The Hail Mary prayer is one of the prayers that are most dear to Catholics around the world. It is not the oldest Marian prayer, as we have already stated in our article that spoke of the Sub Tuum Praesidium, but it is certainly among the most dear, thanks also to its use in the rosary.
Perhaps it will surprise some to know that there is a version of the Ave Maria attuned on the pains and the Passion of Our Lord Jesus Christ. It would have been composed by Saint Bonaventure and in the Latin version it says: “Ave Maria, doloribus plena: Crucifixus tecum: lacrymabilis tu in mulieribus, et lacrymabilis fructus ventris tui Jesus. Sancta Maria, Mater Crucifixi: lacrymas impertire nobis crucifixoribus Filii tui, nunc et in hora mortis nostrae. Amen.”
As we see it is based on the official Ave Maria. Here is an English version: “Hail! Mary, full of sorrows, the Crucified is with you; tearful are you among women, and tearful is the fruit of your womb, Jesus. Holy Mary, mother of the Crucified, give tears to us, Crucifiers of your Son, now, and at the hour of our death. Amen.”
Certainly to say a Hail Mary which so vividly represents the heavenly Mother to us as the Mother of Sorrows has a profound effect on us. Yet we should not consider this strange because devotion to Our Lady of Sorrows was so alive in popular devotion.
The great St Alphonsus Maria de Liguori commented in The Glories of Mary as follows: “The second time in which Mary brought us forth to grace, was when on Calvary, she offered to the eternal Father with so much sorrow of heart the life of her beloved Son for our salvation. (…) Mary, in order to save our souls, contented herself with sacrificing the life of her Son unto death: this is how Guglielmo comments: Ut multas animas salvas faceret, animam suam morti exposuit. And who was Mary’s soul, if not her Jesus, who was her life and all her love for her? That therefore St. Simeon announced to her that one day her blessed soul must be pierced by such a painful sword: Et tuam ipsius animam doloris gladius pertransibit (Luc. II, 35). Just like the spear that pierced the side of Jesus, which was the soul of Mary. And then she in her sorrow brought us forth to eternal life; so that we may all call ourselves children of the dolors of Mary.” She in her sorrow brought us forth to eternal life … a very profound concept that makes us meditate more and more on the role of pain in our life and on the way in which Mary, our Mother, is close to us in the hour of trial.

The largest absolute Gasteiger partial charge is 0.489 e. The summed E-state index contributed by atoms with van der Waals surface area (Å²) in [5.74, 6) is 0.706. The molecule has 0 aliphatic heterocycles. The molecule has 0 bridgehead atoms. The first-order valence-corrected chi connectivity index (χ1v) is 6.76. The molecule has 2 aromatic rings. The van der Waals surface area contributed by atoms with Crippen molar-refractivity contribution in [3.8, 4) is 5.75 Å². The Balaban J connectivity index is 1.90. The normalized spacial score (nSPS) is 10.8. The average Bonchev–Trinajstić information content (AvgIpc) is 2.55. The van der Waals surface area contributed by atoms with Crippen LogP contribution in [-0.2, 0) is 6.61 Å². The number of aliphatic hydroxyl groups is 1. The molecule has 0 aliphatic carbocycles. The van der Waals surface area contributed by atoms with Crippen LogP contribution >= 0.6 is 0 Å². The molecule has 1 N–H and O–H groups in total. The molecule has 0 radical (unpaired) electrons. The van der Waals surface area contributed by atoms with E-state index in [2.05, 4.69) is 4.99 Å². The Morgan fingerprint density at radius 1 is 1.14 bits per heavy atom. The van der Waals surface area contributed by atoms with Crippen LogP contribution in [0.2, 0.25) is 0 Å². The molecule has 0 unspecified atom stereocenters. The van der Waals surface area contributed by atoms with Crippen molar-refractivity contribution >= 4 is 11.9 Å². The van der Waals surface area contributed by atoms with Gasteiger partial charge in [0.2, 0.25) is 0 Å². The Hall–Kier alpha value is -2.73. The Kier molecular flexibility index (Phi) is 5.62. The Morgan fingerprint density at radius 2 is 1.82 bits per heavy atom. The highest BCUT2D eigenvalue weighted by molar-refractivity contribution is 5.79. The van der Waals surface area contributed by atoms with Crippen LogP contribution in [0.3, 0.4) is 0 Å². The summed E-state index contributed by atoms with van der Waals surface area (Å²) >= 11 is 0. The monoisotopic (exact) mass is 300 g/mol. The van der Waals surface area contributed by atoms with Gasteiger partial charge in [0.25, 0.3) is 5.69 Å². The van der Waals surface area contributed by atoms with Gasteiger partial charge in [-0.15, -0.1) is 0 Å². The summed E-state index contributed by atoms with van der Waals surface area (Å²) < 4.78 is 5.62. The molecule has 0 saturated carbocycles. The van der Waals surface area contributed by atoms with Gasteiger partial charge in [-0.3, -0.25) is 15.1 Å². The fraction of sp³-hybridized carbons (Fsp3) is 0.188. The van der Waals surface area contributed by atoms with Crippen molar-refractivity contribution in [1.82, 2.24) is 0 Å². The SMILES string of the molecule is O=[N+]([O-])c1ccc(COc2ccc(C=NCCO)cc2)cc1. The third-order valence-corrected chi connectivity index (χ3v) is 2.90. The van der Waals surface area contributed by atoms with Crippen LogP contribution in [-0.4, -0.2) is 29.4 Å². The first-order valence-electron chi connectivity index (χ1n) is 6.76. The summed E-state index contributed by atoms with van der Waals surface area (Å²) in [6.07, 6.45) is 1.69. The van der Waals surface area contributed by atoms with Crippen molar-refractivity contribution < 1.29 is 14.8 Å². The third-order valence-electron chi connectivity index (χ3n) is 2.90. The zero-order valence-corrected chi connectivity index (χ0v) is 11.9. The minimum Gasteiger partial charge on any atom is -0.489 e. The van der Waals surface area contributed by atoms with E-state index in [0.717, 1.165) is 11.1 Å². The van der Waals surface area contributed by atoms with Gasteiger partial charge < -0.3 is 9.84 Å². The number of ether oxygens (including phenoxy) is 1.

On May 13, 1981, the anniversary of the Fatima apparitions, St John Paul II was wounded in an attack in St Peter’s Square. The Pontiff always wanted to affirm how the Madonna had a providential role in saving his life, he who had always said his totus tuus to his Mother. Would he have thanked her for the gift of tears? I have no doubt about it, because they are blessed when they spring in offering of our pains and in union with the most excruciating pain of the Passion of Our Lord. We should learn that suffering is an offering, a goal that is difficult to reach but, once accepted, which allows us to walk more quickly on the paths of holiness.